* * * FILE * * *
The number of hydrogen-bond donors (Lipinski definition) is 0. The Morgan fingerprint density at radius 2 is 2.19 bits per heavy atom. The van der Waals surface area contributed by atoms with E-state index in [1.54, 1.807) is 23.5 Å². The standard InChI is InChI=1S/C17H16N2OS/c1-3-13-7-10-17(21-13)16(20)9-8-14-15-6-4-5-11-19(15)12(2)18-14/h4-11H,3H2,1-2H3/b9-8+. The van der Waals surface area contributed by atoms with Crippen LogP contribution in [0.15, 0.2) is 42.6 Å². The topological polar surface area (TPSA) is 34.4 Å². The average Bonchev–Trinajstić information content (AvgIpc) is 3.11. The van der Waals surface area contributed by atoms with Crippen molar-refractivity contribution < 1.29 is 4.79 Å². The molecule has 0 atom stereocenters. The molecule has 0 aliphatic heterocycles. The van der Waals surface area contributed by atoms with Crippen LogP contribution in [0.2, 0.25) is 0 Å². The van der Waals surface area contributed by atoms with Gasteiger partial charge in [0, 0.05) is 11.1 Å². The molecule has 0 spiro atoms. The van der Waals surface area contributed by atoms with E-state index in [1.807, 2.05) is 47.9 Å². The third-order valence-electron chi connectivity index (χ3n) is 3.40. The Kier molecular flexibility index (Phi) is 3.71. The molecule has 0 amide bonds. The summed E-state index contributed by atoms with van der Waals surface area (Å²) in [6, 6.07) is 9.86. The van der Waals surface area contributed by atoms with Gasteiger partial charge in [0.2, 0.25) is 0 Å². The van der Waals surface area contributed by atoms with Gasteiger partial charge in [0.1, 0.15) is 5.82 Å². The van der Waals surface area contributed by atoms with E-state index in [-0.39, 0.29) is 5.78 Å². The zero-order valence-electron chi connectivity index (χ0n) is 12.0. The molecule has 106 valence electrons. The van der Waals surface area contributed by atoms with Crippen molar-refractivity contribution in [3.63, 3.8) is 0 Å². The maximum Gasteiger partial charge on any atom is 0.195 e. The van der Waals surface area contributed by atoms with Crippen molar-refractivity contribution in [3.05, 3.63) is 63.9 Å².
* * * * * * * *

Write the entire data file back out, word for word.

The number of hydrogen-bond donors (Lipinski definition) is 0. The Morgan fingerprint density at radius 2 is 2.19 bits per heavy atom. The van der Waals surface area contributed by atoms with E-state index in [1.54, 1.807) is 23.5 Å². The standard InChI is InChI=1S/C17H16N2OS/c1-3-13-7-10-17(21-13)16(20)9-8-14-15-6-4-5-11-19(15)12(2)18-14/h4-11H,3H2,1-2H3/b9-8+. The van der Waals surface area contributed by atoms with Crippen LogP contribution in [0.15, 0.2) is 42.6 Å². The topological polar surface area (TPSA) is 34.4 Å². The average Bonchev–Trinajstić information content (AvgIpc) is 3.11. The van der Waals surface area contributed by atoms with Crippen molar-refractivity contribution < 1.29 is 4.79 Å². The molecule has 0 atom stereocenters. The molecule has 0 aliphatic heterocycles. The van der Waals surface area contributed by atoms with Crippen LogP contribution in [0.2, 0.25) is 0 Å². The van der Waals surface area contributed by atoms with Gasteiger partial charge in [0, 0.05) is 11.1 Å². The molecule has 0 spiro atoms. The van der Waals surface area contributed by atoms with E-state index in [1.807, 2.05) is 47.9 Å². The third-order valence-electron chi connectivity index (χ3n) is 3.40. The Kier molecular flexibility index (Phi) is 3.71. The molecule has 0 amide bonds. The summed E-state index contributed by atoms with van der Waals surface area (Å²) in [6, 6.07) is 9.86. The van der Waals surface area contributed by atoms with Gasteiger partial charge in [0.2, 0.25) is 0 Å². The van der Waals surface area contributed by atoms with Gasteiger partial charge in [0.1, 0.15) is 5.82 Å². The van der Waals surface area contributed by atoms with E-state index in [-0.39, 0.29) is 5.78 Å². The zero-order valence-electron chi connectivity index (χ0n) is 12.0. The molecule has 106 valence electrons. The van der Waals surface area contributed by atoms with Crippen molar-refractivity contribution in [3.63, 3.8) is 0 Å². The maximum Gasteiger partial charge on any atom is 0.195 e. The van der Waals surface area contributed by atoms with Crippen molar-refractivity contribution in [3.05, 3.63) is 63.9 Å².